High Interest Checking Account Basics

There is a wide assortment of options for consumers to choose from when selecting banking accounts for both deposit and transactions. From CDs to savings accounts to checking accounts to high interest checking accounts, there is some basic information consumers need to know before committing themselves to opening one account versus another.

If you are interested in opening a high interest checking account, there are some things you need to know. Like all checking accounts, a high-interest checking account is considered a transactional account. With a transaction account, a consumer deposits money into a bank account and they will then be able to access their money in a number of ways. The depositor will be able to transfer money either via electronic online banking or by completing information on a paper check and providing it to a creditor or a person, who would then deposit the note into their bank account.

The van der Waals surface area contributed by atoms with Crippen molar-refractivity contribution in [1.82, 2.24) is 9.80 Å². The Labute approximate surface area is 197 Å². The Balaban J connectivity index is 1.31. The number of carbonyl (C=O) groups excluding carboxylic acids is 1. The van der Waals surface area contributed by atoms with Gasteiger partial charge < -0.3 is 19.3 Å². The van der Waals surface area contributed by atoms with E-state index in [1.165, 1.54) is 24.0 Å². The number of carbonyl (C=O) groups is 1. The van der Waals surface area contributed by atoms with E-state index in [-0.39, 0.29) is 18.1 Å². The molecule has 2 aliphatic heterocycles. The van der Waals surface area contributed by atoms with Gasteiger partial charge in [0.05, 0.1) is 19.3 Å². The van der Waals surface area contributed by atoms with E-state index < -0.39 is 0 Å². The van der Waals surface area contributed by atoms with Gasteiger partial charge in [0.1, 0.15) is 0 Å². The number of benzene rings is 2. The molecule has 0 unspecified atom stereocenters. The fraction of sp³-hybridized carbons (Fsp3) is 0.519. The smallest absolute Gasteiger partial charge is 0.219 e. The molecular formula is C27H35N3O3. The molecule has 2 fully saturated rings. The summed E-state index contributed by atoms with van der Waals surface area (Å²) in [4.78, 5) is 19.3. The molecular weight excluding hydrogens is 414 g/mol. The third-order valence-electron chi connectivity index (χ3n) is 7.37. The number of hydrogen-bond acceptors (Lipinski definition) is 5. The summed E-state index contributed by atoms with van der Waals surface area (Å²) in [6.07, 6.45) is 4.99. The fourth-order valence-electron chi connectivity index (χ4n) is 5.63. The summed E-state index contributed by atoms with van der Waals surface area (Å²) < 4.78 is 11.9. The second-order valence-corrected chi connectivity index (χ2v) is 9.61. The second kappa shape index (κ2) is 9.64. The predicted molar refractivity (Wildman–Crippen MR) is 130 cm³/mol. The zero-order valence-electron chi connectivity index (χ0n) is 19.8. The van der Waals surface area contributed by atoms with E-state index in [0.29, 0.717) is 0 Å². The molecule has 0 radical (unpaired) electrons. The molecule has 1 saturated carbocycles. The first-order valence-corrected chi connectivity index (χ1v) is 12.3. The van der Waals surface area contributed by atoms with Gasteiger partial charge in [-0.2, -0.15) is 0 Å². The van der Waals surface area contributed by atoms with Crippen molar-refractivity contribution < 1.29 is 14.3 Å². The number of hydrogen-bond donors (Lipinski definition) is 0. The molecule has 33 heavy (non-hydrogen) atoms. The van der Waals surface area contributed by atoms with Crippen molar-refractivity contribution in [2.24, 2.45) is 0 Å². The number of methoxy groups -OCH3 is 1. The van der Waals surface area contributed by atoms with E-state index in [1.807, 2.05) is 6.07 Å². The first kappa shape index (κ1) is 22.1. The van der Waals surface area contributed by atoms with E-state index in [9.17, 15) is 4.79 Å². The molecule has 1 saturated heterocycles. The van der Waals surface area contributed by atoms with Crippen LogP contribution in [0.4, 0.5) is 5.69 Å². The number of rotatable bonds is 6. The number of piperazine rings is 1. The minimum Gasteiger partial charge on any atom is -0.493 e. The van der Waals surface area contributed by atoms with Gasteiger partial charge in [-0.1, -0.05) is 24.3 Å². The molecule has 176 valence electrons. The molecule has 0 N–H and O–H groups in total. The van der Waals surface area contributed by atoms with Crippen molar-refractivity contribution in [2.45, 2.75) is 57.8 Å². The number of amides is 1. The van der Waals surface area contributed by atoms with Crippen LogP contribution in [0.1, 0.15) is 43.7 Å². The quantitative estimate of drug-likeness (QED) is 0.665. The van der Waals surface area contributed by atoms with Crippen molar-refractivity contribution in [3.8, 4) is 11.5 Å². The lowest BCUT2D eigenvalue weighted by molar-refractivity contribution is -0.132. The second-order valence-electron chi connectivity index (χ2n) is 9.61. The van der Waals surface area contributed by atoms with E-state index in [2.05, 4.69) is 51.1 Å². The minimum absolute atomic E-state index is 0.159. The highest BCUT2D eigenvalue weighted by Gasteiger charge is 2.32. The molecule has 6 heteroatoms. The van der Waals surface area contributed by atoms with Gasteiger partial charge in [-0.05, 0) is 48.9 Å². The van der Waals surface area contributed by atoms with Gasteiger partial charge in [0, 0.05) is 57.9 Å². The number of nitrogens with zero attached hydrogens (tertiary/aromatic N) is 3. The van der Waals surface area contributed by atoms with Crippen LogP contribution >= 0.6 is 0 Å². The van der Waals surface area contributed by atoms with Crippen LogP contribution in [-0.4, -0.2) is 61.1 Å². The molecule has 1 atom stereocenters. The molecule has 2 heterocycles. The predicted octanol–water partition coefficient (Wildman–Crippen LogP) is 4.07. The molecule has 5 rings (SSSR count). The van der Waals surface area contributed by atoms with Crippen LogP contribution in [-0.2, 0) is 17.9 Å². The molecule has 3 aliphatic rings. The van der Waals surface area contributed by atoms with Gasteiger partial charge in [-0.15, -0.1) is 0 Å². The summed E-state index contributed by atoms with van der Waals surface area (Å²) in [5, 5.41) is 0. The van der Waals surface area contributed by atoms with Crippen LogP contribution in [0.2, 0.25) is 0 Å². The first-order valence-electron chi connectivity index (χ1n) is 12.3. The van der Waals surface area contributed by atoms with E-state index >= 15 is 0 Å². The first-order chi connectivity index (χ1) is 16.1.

The biggest advantage to a high interest checking account is that it will earn a guaranteed rate of return while the money is on deposit. But typically the benefit is outweighed by what is required to set up a high interest checking account. Most high interest checking accounts require larger than average deposits, the interest paid is nominal, and many times to qualify for a higher interest rate banks may charge additional fees for ATM withdrawals. (See checking account and ATM safety withdrawals.)

High interest checking accounts are a way for depositors to partake in a low-level investment strategy. It is certainly not advisable to store all your money in a checking account as it will not be living up to its fullest money making potential. However, a penny saved is a penny earned and a high interest checking account will certainly earn you a couple of cents here and there.